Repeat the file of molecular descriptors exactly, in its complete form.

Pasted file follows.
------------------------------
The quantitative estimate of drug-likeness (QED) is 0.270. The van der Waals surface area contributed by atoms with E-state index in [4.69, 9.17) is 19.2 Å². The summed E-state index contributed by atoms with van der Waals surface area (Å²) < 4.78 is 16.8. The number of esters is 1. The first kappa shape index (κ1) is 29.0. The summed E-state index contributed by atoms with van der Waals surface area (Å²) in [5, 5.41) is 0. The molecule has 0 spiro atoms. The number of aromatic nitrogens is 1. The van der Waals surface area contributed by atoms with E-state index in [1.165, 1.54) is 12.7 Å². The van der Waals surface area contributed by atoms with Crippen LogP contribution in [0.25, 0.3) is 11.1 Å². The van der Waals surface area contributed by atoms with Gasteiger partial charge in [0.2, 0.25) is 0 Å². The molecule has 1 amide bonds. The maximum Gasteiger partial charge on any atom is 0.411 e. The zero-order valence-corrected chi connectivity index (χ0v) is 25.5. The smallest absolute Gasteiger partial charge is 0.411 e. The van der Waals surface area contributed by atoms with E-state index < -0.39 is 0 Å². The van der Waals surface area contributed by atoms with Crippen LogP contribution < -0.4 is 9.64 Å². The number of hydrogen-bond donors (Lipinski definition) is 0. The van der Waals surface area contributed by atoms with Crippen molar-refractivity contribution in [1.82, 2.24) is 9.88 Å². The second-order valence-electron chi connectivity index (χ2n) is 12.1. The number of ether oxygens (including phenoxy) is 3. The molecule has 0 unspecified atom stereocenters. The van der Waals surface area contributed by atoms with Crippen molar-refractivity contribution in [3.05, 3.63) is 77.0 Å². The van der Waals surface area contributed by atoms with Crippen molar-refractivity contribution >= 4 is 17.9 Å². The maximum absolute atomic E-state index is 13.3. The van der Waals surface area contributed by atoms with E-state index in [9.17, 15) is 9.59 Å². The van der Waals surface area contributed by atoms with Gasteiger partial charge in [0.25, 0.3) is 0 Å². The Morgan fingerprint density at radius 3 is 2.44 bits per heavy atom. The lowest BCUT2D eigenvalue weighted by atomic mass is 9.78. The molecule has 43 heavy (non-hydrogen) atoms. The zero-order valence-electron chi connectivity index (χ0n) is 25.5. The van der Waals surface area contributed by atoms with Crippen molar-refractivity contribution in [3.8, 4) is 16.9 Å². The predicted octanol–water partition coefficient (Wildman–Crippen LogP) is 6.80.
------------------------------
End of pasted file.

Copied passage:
The quantitative estimate of drug-likeness (QED) is 0.270. The van der Waals surface area contributed by atoms with E-state index in [4.69, 9.17) is 19.2 Å². The summed E-state index contributed by atoms with van der Waals surface area (Å²) < 4.78 is 16.8. The number of esters is 1. The first kappa shape index (κ1) is 29.0. The summed E-state index contributed by atoms with van der Waals surface area (Å²) in [5, 5.41) is 0. The molecule has 0 spiro atoms. The number of aromatic nitrogens is 1. The van der Waals surface area contributed by atoms with E-state index in [1.165, 1.54) is 12.7 Å². The van der Waals surface area contributed by atoms with Crippen LogP contribution in [0.25, 0.3) is 11.1 Å². The van der Waals surface area contributed by atoms with Gasteiger partial charge in [0.2, 0.25) is 0 Å². The molecule has 1 amide bonds. The maximum Gasteiger partial charge on any atom is 0.411 e. The zero-order valence-corrected chi connectivity index (χ0v) is 25.5. The smallest absolute Gasteiger partial charge is 0.411 e. The van der Waals surface area contributed by atoms with E-state index < -0.39 is 0 Å². The van der Waals surface area contributed by atoms with Crippen LogP contribution < -0.4 is 9.64 Å². The number of hydrogen-bond donors (Lipinski definition) is 0. The van der Waals surface area contributed by atoms with Crippen molar-refractivity contribution in [1.82, 2.24) is 9.88 Å². The second-order valence-electron chi connectivity index (χ2n) is 12.1. The number of ether oxygens (including phenoxy) is 3. The molecule has 0 unspecified atom stereocenters. The van der Waals surface area contributed by atoms with Crippen molar-refractivity contribution in [3.05, 3.63) is 77.0 Å². The van der Waals surface area contributed by atoms with Crippen molar-refractivity contribution >= 4 is 17.9 Å². The maximum absolute atomic E-state index is 13.3. The van der Waals surface area contributed by atoms with E-state index in [9.17, 15) is 9.59 Å². The van der Waals surface area contributed by atoms with Gasteiger partial charge in [0.25, 0.3) is 0 Å². The Morgan fingerprint density at radius 3 is 2.44 bits per heavy atom. The lowest BCUT2D eigenvalue weighted by atomic mass is 9.78. The molecule has 43 heavy (non-hydrogen) atoms. The zero-order valence-electron chi connectivity index (χ0n) is 25.5. The van der Waals surface area contributed by atoms with Crippen molar-refractivity contribution in [3.8, 4) is 16.9 Å². The predicted octanol–water partition coefficient (Wildman–Crippen LogP) is 6.80.